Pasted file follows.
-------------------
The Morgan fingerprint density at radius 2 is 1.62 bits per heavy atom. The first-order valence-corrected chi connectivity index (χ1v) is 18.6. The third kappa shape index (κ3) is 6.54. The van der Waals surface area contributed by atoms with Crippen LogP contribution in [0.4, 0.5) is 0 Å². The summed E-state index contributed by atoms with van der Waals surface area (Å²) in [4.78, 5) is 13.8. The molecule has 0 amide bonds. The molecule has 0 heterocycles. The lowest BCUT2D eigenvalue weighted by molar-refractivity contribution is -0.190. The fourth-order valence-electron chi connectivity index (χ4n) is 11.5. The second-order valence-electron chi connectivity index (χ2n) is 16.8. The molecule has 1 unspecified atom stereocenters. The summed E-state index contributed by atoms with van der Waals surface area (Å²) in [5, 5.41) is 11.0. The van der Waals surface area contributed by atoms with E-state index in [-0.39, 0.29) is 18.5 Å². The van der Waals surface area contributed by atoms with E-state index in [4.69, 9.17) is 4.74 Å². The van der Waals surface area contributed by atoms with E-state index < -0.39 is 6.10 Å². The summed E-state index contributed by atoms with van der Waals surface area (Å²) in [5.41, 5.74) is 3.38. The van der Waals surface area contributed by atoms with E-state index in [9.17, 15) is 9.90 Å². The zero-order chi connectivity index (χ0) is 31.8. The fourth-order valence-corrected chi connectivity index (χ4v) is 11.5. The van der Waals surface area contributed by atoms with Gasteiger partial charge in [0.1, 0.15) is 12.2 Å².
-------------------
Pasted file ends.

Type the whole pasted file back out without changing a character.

The Morgan fingerprint density at radius 2 is 1.62 bits per heavy atom. The first-order valence-corrected chi connectivity index (χ1v) is 18.6. The third kappa shape index (κ3) is 6.54. The van der Waals surface area contributed by atoms with Crippen LogP contribution in [0.4, 0.5) is 0 Å². The summed E-state index contributed by atoms with van der Waals surface area (Å²) in [4.78, 5) is 13.8. The molecule has 0 amide bonds. The molecule has 0 heterocycles. The lowest BCUT2D eigenvalue weighted by molar-refractivity contribution is -0.190. The fourth-order valence-electron chi connectivity index (χ4n) is 11.5. The second-order valence-electron chi connectivity index (χ2n) is 16.8. The molecule has 1 unspecified atom stereocenters. The summed E-state index contributed by atoms with van der Waals surface area (Å²) in [5, 5.41) is 11.0. The van der Waals surface area contributed by atoms with E-state index in [-0.39, 0.29) is 18.5 Å². The van der Waals surface area contributed by atoms with E-state index in [4.69, 9.17) is 4.74 Å². The van der Waals surface area contributed by atoms with E-state index < -0.39 is 6.10 Å². The summed E-state index contributed by atoms with van der Waals surface area (Å²) in [5.41, 5.74) is 3.38. The van der Waals surface area contributed by atoms with E-state index in [9.17, 15) is 9.90 Å². The zero-order chi connectivity index (χ0) is 31.8. The fourth-order valence-corrected chi connectivity index (χ4v) is 11.5. The van der Waals surface area contributed by atoms with Gasteiger partial charge in [0.1, 0.15) is 12.2 Å².